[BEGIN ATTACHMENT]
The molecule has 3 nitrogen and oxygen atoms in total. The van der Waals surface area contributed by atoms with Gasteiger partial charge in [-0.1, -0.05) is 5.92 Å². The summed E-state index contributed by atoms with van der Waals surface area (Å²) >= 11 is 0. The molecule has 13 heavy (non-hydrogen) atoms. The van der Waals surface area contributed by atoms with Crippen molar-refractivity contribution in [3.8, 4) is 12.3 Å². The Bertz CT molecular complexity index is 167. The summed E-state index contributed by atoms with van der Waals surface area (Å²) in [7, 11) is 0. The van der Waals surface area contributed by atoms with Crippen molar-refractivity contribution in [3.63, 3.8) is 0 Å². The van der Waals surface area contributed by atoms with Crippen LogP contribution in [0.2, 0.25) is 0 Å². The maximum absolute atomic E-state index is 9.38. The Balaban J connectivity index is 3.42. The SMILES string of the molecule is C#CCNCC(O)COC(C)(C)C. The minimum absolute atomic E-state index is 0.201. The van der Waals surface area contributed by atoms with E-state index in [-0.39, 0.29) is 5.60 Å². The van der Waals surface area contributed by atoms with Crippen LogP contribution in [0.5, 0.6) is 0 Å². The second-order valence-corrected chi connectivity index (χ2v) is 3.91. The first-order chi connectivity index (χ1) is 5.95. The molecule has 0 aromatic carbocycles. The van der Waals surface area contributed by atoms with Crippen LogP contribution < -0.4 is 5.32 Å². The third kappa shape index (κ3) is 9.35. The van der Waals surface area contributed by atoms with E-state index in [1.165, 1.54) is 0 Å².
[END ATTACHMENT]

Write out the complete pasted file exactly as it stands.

The molecule has 3 nitrogen and oxygen atoms in total. The van der Waals surface area contributed by atoms with Gasteiger partial charge in [-0.1, -0.05) is 5.92 Å². The summed E-state index contributed by atoms with van der Waals surface area (Å²) >= 11 is 0. The molecule has 13 heavy (non-hydrogen) atoms. The van der Waals surface area contributed by atoms with Crippen molar-refractivity contribution in [3.8, 4) is 12.3 Å². The Bertz CT molecular complexity index is 167. The summed E-state index contributed by atoms with van der Waals surface area (Å²) in [7, 11) is 0. The van der Waals surface area contributed by atoms with Crippen molar-refractivity contribution in [3.63, 3.8) is 0 Å². The van der Waals surface area contributed by atoms with Crippen LogP contribution in [0.2, 0.25) is 0 Å². The maximum absolute atomic E-state index is 9.38. The Balaban J connectivity index is 3.42. The SMILES string of the molecule is C#CCNCC(O)COC(C)(C)C. The minimum absolute atomic E-state index is 0.201. The van der Waals surface area contributed by atoms with E-state index in [-0.39, 0.29) is 5.60 Å². The van der Waals surface area contributed by atoms with Crippen LogP contribution in [0.5, 0.6) is 0 Å². The second-order valence-corrected chi connectivity index (χ2v) is 3.91. The first-order chi connectivity index (χ1) is 5.95. The molecule has 0 aromatic carbocycles. The van der Waals surface area contributed by atoms with Crippen LogP contribution < -0.4 is 5.32 Å². The third kappa shape index (κ3) is 9.35. The van der Waals surface area contributed by atoms with E-state index in [1.165, 1.54) is 0 Å².